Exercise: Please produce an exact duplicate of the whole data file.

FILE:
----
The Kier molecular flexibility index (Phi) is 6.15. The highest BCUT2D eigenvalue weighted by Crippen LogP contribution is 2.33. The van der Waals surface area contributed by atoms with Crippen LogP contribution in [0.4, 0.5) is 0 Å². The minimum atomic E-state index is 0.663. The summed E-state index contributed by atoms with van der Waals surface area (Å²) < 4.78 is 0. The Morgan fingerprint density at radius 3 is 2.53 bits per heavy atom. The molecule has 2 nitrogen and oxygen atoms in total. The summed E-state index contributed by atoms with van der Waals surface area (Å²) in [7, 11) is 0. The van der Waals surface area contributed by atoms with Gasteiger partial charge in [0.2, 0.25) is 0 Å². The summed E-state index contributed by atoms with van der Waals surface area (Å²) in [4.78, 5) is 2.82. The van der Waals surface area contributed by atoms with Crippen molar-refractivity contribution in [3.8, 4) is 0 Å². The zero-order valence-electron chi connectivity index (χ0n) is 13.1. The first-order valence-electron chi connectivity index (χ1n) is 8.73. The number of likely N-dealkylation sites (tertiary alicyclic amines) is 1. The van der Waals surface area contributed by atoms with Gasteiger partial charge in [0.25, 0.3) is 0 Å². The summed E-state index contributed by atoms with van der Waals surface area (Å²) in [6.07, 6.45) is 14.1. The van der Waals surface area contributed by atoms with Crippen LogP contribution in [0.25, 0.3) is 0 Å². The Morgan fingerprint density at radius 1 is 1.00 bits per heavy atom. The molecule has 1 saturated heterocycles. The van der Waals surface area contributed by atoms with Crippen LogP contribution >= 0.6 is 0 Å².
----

The Kier molecular flexibility index (Phi) is 6.15. The highest BCUT2D eigenvalue weighted by Crippen LogP contribution is 2.33. The van der Waals surface area contributed by atoms with Crippen LogP contribution in [0.4, 0.5) is 0 Å². The minimum atomic E-state index is 0.663. The summed E-state index contributed by atoms with van der Waals surface area (Å²) < 4.78 is 0. The Morgan fingerprint density at radius 3 is 2.53 bits per heavy atom. The molecule has 2 nitrogen and oxygen atoms in total. The summed E-state index contributed by atoms with van der Waals surface area (Å²) in [7, 11) is 0. The van der Waals surface area contributed by atoms with Gasteiger partial charge in [0.2, 0.25) is 0 Å². The summed E-state index contributed by atoms with van der Waals surface area (Å²) in [4.78, 5) is 2.82. The van der Waals surface area contributed by atoms with Crippen molar-refractivity contribution in [3.8, 4) is 0 Å². The zero-order valence-electron chi connectivity index (χ0n) is 13.1. The first-order valence-electron chi connectivity index (χ1n) is 8.73. The number of likely N-dealkylation sites (tertiary alicyclic amines) is 1. The van der Waals surface area contributed by atoms with Gasteiger partial charge in [0.25, 0.3) is 0 Å². The summed E-state index contributed by atoms with van der Waals surface area (Å²) in [6.07, 6.45) is 14.1. The van der Waals surface area contributed by atoms with Crippen LogP contribution in [0.25, 0.3) is 0 Å². The Morgan fingerprint density at radius 1 is 1.00 bits per heavy atom. The molecule has 1 saturated heterocycles. The van der Waals surface area contributed by atoms with Crippen LogP contribution >= 0.6 is 0 Å².